In street photography, I’m always looking for visual cues that lend interest to a scene. Beautiful light, colorful or graphic elements, intriguing characters, and decisive moments can all create that interest. I got a handful of them on this particular day. I especially love the tension created between the two figures’ footsteps moving in opposite directions.
I’ve been on this architectural kick lately, photographing all sorts of buildings that I find interesting. I’ve always liked the curved element of the sign on this store, and just had to wait a bit to get the right amount of action in front of the store to make things a little more interesting.
I’m not around Old Town as much anymore since I moved to Del Ray, but when I do go I end up seeing different things. I feel like when you pass the same things everyday, you tend to become blind to them. That’s definitely a major factor, but in this case it was as simple as having to park on a street that I didn’t used to walk quite as much.
I love the patina of the brick juxtaposed with the bright colors in the planters. Texture, color, line, form. A few of my favorite things.
Having recently moved from Old Town to the Del Ray neighborhood of Alexandria, I’ve had a change in scenery. Walks with my kids down brick sidewalks used to pass colonial and federal town homes. Now we walk the tree-lined streets of Del Ray, where bungalows and Craftsman revivals are more the norm. There are modern buildings as well, in the case of this building which is located just across the street from Swing’s Coffee.
I’ve been keeping an eye on architecture lately, and the numerous styles around town make for varied practice as I get more into this genre of photography. Time of day is an interesting thing when it comes to architectural photography. As always, early morning and late afternoon light is great, but I’ve noticed that you can get interesting shadows and light on buildings when the sun is higher in the sky. For instance, the shot above was made after the sun had been up for about 2 hours. Even later, midday sun presents its normal challenges but depending on the style of building, good architectural shots can still be made.
Having driven Route 1 north into Old Town many times, I have always admired the view at sunset. Unfortunately, there’s really no good place to pull over and take a photo and I don’t usually have my camera with me in the car.
I decided to change that for good a few weeks ago and made it a point to have my camera with me. There’s a short stretch of shoulder between two exit/entrance ramps that allows for a really nice composition. So I pulled over, leaned out the window, prayed that no one would rear-end me, and made a few pictures.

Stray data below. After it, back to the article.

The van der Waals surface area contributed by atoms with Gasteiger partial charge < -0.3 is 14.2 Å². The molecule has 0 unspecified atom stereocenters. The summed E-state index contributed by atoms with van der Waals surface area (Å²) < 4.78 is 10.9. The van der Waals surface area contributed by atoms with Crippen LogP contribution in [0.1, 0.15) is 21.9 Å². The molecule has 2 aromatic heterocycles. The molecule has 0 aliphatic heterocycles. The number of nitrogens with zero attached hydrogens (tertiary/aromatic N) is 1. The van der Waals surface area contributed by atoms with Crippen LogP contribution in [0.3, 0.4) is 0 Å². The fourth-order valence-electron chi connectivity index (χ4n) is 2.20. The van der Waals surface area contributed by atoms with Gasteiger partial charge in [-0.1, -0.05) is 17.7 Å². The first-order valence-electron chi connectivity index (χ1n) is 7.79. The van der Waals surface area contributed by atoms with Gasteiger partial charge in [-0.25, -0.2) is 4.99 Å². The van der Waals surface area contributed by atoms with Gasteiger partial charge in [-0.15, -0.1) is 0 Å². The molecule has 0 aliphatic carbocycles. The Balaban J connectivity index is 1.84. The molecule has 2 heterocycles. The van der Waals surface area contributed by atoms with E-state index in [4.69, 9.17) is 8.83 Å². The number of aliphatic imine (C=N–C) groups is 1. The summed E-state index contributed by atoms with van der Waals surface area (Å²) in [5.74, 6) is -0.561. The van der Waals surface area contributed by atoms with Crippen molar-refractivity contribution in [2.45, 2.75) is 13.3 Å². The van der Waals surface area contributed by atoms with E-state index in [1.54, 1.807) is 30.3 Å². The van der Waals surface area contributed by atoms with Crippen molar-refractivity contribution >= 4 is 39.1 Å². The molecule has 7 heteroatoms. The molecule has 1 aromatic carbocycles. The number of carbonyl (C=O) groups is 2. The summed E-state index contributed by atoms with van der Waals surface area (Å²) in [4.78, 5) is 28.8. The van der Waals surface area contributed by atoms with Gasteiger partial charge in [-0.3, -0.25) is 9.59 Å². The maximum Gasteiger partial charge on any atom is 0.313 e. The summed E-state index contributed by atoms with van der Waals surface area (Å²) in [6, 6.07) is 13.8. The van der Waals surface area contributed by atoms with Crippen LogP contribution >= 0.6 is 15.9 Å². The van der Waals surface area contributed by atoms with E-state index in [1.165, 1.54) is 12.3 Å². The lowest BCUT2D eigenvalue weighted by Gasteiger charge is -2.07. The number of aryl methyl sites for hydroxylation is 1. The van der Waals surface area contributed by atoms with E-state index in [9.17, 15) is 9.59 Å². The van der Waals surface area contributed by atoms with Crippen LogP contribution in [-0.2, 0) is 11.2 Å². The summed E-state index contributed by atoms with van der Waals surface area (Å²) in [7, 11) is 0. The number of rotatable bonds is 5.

When I started thinking about the premise of this blog, I told myself that I was going to be looking for images that conveyed great color, light, or texture. All three would be nice, and in this case I got it. This was shot mid-morning outside of a retail establishment on Washington Street. The sun was at the perfect angle to create this interesting array of shadows. I love the way they seem to interlock with the actual pattern.
It’s easy to pass these things every day and not notice. Keep an eye out no matter where you are—there are always great pictures to be made, even if only in your mind.
As you know by now, I’m always on the lookout for patterns, colors, and textures. Lee Street is lined with homes that have interesting architectural features. The sun was hitting the house behind me, allowing it to be reflected back clearly.
The interplay of shadow and color is fun to look for, regardless of where you may live. You can find great moments like these anywhere. To me, this image evokes a feeling of warmth that is especially welcome on a cold, rainy day like today.
Photographers refer to the hour after the sun goes down as blue hour. It’s a magical time to be out shooting, as you can really play with the juxtaposition of cool and warm light.
I spent some time photographing this particular scene with different compositions, fascinated with the way the warmth from the man-made light receded into the cool blue of twilight. In the end, I decided I liked this composition where I omitted the actual source of the warm light, making it appear as if the window is being bathed in light from an otherworldly source.
The southeast quadrant of Old Town Alexandria is characterized by its colorful townhouses. Some of them would look almost identical but for their vastly different color palettes. Take a walk down South Fairfax Street. The block between Gibbon & Wilkes is one of my favorites for seeking out color.